OHS causes inflammation in the choroid. This is the layer of blood vessels in the retina (the light-sensing layer of tissue at the back of the eye). The inflammation leaves scars called “histo spots.” As OHS progresses, abnormal blood vessels can grow at the histo spots. These blood vessels form lesions called choroidal neovascularization (CNV). If the CNV lesions leak blood and fluid into the macula (the center part of the retina that plays a key role in clear vision), vision can be distorted. More seriously, if the lesions occur in the macula, vision loss can result. If OHS occurs in one eye, it may later occur in the other eye.

Risk Factors for OHS

Anyone who has had histoplasmosis is at risk of OHS. But very few people develop OHS.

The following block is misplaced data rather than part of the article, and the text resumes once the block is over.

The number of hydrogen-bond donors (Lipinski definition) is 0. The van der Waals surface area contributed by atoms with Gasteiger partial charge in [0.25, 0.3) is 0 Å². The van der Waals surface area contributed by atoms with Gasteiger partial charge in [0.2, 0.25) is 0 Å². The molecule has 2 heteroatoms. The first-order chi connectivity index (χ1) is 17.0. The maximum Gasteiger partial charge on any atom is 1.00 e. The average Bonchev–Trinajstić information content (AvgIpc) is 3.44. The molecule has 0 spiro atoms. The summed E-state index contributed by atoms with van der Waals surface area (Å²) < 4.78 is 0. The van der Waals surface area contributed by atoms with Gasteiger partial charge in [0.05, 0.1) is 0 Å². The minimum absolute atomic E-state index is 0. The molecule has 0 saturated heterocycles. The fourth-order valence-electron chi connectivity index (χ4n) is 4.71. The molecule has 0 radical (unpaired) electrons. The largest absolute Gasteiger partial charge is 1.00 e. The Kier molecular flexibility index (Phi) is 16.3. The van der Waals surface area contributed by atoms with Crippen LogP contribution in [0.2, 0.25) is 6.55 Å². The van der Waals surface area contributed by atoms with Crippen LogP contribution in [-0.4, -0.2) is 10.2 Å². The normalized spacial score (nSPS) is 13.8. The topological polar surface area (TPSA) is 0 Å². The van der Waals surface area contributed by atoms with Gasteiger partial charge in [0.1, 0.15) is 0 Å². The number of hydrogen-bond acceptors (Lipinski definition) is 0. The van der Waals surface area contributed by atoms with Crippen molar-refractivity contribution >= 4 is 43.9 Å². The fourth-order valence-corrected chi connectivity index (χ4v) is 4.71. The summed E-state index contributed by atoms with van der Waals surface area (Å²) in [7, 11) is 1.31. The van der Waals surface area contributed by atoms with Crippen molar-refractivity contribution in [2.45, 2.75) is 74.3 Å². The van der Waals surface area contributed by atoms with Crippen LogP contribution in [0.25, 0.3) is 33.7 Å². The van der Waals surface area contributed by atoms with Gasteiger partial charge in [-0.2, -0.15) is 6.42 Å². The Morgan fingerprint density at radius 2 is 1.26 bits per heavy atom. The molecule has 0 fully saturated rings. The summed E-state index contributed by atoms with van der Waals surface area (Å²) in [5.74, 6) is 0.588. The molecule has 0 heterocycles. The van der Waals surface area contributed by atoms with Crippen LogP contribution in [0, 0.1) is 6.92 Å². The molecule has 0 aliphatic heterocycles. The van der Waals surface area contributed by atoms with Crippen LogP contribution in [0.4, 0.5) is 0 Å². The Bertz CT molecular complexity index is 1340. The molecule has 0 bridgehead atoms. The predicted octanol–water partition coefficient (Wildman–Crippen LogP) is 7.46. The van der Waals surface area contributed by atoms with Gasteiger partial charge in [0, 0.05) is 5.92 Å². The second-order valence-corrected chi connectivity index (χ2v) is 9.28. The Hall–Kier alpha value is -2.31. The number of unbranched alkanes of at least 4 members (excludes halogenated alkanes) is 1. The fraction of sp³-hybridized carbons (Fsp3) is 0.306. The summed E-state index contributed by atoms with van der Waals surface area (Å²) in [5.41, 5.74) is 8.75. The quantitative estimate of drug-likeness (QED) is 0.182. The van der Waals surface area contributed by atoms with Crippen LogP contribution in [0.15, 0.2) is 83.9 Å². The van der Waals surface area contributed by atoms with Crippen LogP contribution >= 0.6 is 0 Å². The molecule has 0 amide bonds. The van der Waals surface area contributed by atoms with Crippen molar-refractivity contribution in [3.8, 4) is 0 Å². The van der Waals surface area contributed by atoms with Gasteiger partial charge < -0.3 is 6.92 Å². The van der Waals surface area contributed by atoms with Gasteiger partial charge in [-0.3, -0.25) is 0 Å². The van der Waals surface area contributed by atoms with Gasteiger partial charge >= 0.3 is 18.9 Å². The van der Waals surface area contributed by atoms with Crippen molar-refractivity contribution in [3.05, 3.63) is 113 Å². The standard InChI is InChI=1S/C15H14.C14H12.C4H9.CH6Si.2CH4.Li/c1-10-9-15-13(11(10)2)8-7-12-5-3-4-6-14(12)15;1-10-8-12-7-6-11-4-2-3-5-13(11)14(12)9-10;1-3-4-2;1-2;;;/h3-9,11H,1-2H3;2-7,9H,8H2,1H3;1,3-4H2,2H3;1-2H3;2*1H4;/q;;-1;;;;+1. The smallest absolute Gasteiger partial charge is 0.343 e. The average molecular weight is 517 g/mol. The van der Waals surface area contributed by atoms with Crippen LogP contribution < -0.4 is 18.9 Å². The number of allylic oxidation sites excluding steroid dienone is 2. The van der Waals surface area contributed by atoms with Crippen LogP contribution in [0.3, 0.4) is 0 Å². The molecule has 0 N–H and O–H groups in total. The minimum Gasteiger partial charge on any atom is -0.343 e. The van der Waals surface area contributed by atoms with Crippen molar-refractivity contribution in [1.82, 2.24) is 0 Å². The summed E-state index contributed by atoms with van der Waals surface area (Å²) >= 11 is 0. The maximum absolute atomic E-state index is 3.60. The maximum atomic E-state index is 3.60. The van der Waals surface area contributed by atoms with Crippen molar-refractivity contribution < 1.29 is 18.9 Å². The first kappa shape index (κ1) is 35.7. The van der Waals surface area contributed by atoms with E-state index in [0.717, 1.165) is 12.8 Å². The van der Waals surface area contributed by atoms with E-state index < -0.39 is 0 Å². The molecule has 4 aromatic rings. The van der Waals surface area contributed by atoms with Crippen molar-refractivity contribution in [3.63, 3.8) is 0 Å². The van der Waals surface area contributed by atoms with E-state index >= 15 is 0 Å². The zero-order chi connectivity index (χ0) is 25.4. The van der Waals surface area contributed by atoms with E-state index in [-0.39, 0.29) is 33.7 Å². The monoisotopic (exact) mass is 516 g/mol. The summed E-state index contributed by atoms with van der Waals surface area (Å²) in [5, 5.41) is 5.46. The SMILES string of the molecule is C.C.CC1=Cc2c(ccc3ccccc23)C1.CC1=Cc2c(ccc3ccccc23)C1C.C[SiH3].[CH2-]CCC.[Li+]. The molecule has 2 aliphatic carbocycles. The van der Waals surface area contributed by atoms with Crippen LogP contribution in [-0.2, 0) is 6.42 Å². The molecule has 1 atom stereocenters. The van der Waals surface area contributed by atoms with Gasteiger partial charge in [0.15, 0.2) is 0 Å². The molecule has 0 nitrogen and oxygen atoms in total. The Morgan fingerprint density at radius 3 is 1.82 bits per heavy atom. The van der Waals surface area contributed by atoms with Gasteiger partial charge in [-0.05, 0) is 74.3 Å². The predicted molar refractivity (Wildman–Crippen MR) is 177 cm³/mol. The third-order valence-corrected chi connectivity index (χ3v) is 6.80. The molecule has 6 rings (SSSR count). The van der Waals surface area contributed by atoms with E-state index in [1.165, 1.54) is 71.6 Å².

Signs and Symptoms of OHS

Early cases often have no symptoms. But as the disease progresses, an eye doctor may find histo spots during an eye exam. And a patient may notice vision changes such as:

  • A blind spot in the eye
  • Straight lines appearing crooked or wavy

Diagnosis of OHS

An eye doctor can check for OHS. Your pupils (the dark circles in the centers of your eyes) will be dilated (enlarged) with special drops. Your eyes will then be examined. Fluorescein angiography may also be done. With this test, a special dye (fluorescein) is injected into a vein in your arm. The dye travels to your retina. The dye allows the doctor to check blood flow to the retina. This helps the doctor see any histo spots.